Mental health conditions, which include anxiety and panic disorders, depression, eating disorders, substance abuse and addictions, have become a pervasive issue which permeates our present society. Anyone can be affected by these conditions regardless of nationality, age, or gender.
These conditions have been recently brought to fore by celebrities who acknowledged that they suffered problems relating to their mental health, or worse, suffered their early demise when they lost their respective battles with their mental health conditions. If celebrities who appear to have everything they could possibly have in their lives succumb to their mental health conditions, then the ordinary working Filipino is not immune to these problems.
The workplace, and all the expectations of productivity, deadlines, performance evaluations, and the avalanche of information from different sources not only lead to stress but can actually take a toll on one’s mental health. Despite this reality, the topic of mental health remains taboo. Some employees are afraid that talking about any mental health condition will lead to their discrimination, or worse, result in the loss of their jobs.
In passing the Mental Health Act (Republic Act No. 11036), the government took a step towards affirming the right of all Filipinos, not only the workers, to good mental health and mental health services.
With the passage of the law, employees no longer need to fear that they will be discriminated against since the Mental Health Act decrees that persons affected by mental health conditions should be allowed to exercise the full range of human rights and participate fully in society and work, free from stigmatisation and discrimination.
Likewise, the Mental Health Act requires the confidentiality of all information, communications and records, in whatever form or medium stored, regarding the person experiencing mental health condition. Generally, the information, communication and records cannot be disclosed to third parties without the written consent of the person experiencing a mental health condition or his legal representatives, subject to certain exceptions.
Violation of the provisions on non-discrimination and non-disclosure may lead to a penalty of imprisonment of not less than six months, but not more than two years; or a fine of not less than P10,000, but not more than P200,000; or both, at the discretion of the court.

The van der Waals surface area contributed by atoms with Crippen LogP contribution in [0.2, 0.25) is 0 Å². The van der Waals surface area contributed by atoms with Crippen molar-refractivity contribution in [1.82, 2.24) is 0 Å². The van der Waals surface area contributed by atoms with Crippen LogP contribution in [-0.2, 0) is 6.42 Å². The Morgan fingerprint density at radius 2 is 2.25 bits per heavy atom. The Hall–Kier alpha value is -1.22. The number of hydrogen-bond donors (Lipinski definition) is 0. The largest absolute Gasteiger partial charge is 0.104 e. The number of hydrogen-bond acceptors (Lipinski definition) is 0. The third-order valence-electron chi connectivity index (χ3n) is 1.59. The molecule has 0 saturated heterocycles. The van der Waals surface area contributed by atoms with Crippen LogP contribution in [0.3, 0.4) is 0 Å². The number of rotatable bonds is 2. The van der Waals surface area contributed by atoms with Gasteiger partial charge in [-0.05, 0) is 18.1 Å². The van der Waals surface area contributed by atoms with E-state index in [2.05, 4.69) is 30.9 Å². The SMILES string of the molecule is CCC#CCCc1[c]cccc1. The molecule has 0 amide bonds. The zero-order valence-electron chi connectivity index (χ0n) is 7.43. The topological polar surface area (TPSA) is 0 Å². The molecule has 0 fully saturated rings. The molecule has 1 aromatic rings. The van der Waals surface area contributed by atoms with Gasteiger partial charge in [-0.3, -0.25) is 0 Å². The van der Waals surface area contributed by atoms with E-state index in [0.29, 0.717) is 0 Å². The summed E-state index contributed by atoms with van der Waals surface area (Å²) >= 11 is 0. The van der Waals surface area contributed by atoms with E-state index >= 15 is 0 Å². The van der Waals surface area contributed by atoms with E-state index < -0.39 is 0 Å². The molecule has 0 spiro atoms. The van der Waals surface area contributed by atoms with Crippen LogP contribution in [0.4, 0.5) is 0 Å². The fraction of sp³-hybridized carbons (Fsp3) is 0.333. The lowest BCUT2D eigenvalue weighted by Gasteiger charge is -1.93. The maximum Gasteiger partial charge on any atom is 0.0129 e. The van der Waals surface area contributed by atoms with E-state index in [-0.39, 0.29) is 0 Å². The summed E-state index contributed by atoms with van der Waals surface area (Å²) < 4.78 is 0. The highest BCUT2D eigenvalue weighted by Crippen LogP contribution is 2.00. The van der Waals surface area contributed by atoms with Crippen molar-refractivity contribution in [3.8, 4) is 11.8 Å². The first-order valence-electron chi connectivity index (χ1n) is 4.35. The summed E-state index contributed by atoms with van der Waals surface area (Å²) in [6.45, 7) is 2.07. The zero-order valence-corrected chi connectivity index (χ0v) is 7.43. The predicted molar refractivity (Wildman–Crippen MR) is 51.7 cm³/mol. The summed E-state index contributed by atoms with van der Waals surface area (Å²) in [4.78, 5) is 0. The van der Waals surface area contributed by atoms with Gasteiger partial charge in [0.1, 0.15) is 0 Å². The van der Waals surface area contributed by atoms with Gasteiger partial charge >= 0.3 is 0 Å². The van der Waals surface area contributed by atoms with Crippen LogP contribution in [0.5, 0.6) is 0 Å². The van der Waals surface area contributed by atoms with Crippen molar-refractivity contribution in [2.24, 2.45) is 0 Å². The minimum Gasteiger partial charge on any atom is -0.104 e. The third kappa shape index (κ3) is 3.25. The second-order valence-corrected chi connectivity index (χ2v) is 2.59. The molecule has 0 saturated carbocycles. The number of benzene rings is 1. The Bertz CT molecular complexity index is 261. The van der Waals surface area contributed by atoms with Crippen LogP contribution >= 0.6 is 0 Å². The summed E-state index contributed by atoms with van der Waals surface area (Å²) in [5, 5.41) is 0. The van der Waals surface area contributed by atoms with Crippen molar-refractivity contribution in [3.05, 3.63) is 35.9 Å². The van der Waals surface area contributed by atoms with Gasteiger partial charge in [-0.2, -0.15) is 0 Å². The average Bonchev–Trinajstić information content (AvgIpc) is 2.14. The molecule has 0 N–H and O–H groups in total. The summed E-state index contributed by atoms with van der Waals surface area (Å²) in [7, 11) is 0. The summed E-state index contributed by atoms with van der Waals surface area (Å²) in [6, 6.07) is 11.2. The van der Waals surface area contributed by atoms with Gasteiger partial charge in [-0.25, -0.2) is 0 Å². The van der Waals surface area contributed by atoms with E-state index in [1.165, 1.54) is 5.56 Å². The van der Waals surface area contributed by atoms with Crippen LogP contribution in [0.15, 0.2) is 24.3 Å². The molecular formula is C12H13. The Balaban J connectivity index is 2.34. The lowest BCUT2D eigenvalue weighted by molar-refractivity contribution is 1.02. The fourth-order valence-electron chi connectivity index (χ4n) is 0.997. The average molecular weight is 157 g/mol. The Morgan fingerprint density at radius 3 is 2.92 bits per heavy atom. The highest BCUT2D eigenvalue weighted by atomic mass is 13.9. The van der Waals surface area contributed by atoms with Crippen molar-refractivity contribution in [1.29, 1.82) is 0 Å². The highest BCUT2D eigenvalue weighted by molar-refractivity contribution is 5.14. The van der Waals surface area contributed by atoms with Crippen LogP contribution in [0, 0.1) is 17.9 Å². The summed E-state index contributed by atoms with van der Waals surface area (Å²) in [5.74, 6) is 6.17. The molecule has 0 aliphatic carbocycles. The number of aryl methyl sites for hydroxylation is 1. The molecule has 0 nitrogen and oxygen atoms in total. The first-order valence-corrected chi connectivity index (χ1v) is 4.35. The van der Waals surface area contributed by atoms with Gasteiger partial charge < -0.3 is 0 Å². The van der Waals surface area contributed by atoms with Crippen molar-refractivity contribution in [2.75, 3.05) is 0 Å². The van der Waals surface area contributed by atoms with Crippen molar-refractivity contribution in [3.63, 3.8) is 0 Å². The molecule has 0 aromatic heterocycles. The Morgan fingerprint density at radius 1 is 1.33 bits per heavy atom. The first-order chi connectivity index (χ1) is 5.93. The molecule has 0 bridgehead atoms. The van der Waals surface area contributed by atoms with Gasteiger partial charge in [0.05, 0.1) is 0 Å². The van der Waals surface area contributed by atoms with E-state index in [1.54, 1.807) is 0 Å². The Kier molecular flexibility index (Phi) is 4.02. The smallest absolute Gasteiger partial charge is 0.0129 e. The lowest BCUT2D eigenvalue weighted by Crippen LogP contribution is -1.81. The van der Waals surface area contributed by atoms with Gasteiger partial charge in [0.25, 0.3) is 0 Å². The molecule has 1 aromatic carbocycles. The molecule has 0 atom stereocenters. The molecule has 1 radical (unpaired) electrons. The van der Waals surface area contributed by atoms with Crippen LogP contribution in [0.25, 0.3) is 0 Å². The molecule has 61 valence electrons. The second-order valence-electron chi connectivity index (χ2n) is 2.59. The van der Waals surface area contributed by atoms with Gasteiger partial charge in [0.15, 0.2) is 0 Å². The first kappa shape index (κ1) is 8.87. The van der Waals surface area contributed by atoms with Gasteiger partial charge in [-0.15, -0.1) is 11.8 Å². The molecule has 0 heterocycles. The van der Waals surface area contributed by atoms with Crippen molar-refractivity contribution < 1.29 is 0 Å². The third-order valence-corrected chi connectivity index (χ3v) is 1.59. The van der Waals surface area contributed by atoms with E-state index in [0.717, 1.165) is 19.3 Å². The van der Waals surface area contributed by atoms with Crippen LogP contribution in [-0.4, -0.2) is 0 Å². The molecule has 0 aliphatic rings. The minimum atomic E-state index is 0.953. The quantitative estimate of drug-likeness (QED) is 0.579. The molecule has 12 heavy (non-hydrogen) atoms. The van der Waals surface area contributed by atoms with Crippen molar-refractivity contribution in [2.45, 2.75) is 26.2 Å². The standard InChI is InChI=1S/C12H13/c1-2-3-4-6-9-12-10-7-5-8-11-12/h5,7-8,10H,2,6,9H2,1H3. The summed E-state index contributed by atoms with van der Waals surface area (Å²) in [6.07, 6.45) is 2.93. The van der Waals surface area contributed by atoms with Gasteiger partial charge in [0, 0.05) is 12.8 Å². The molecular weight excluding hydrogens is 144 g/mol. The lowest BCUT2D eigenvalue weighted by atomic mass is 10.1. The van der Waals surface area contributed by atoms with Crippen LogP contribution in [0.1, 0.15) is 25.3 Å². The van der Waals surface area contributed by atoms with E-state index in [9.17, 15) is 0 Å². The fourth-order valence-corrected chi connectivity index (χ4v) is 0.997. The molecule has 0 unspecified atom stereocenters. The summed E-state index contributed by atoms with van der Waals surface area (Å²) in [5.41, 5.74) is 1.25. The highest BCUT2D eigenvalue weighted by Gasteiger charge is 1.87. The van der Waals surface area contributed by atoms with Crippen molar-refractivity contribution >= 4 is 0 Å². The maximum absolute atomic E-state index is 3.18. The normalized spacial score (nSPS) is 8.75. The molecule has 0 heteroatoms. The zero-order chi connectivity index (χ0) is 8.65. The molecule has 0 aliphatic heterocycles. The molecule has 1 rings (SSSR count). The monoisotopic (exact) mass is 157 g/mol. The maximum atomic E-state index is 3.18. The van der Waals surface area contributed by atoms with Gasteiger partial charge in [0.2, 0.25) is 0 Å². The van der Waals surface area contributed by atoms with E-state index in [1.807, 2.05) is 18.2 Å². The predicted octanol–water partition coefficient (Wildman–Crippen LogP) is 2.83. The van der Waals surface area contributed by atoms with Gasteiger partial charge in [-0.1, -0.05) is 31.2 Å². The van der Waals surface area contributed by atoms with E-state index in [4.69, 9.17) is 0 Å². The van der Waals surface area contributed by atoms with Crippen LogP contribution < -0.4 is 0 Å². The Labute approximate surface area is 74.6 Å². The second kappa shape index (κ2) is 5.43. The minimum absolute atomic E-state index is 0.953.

Further, employers are now required to develop appropriate policies and programs on mental health in the workplace designed to: 1) Raise awareness on mental health issues; 2) Correct the stigma and discrimination associated with mental health conditions; 3) Identify and provide support for individuals at risk; and 4) Facilitate access of individuals with mental health conditions to treatment and psychosocial support.
In this regard, the Department of Labor and Employment has been directed to: 1) Develop guidelines and standards on appropriate and evidence-based mental health programs for the workplace; and 2) Develop policies that promote mental health in the workplace and address stigma and discrimination suffered by people with mental health conditions.
The determination of the existence of a mental health condition is based on scientifically accepted medical nomenclature and best available scientific and medical evidence. Persons experiencing mental health conditions may avail of mental health services even down to the barangay level. The Mental Health Act also integrates psychiatric, psychosocial, and neurologic services in regional, provincial, and tertiary hospitals, and mandates the improvement of mental healthcare facilities.
The Mental Health Act does not expressly mandate free psychiatric consultations and medicines for those in need of them. As it stands, the Philippine Health Insurance Corporation (PHIC) only covers hospitalisation brought about by acute attacks of mental and behavioural disorders at a package rate of P7,800. This however, may still be remedied since the Mental Health Act directed the Department of Health, which has been charged with the formulation, development, and implementation of a national mental health program, to coordinate with the PHIC to ensure that insurance packages equivalent to those covering physical disorders of comparable impact are made available to patients affected by mental health conditions.
When employees are happy, they are more likely to perform well at work. When they suffer, their work also declines. This legislation encourages employees to be open and take care of their mental health. However, the war for mental health advocates does not end here, they need to ensure that the implementing rules and regulations of the Mental Health Act provide for the necessary provisions for the proper execution of this new law.
The views and opinions expressed in this article are those of the author. This article is for general informational and educational purposes only and not offered as and does not constitute legal advice or legal opinion.
(Note: This article first appeared in Business World, a newspaper of general circulation in the Philippines.)
T: (632) 830 8000
Recent examples of consent decrees in Korea and their implications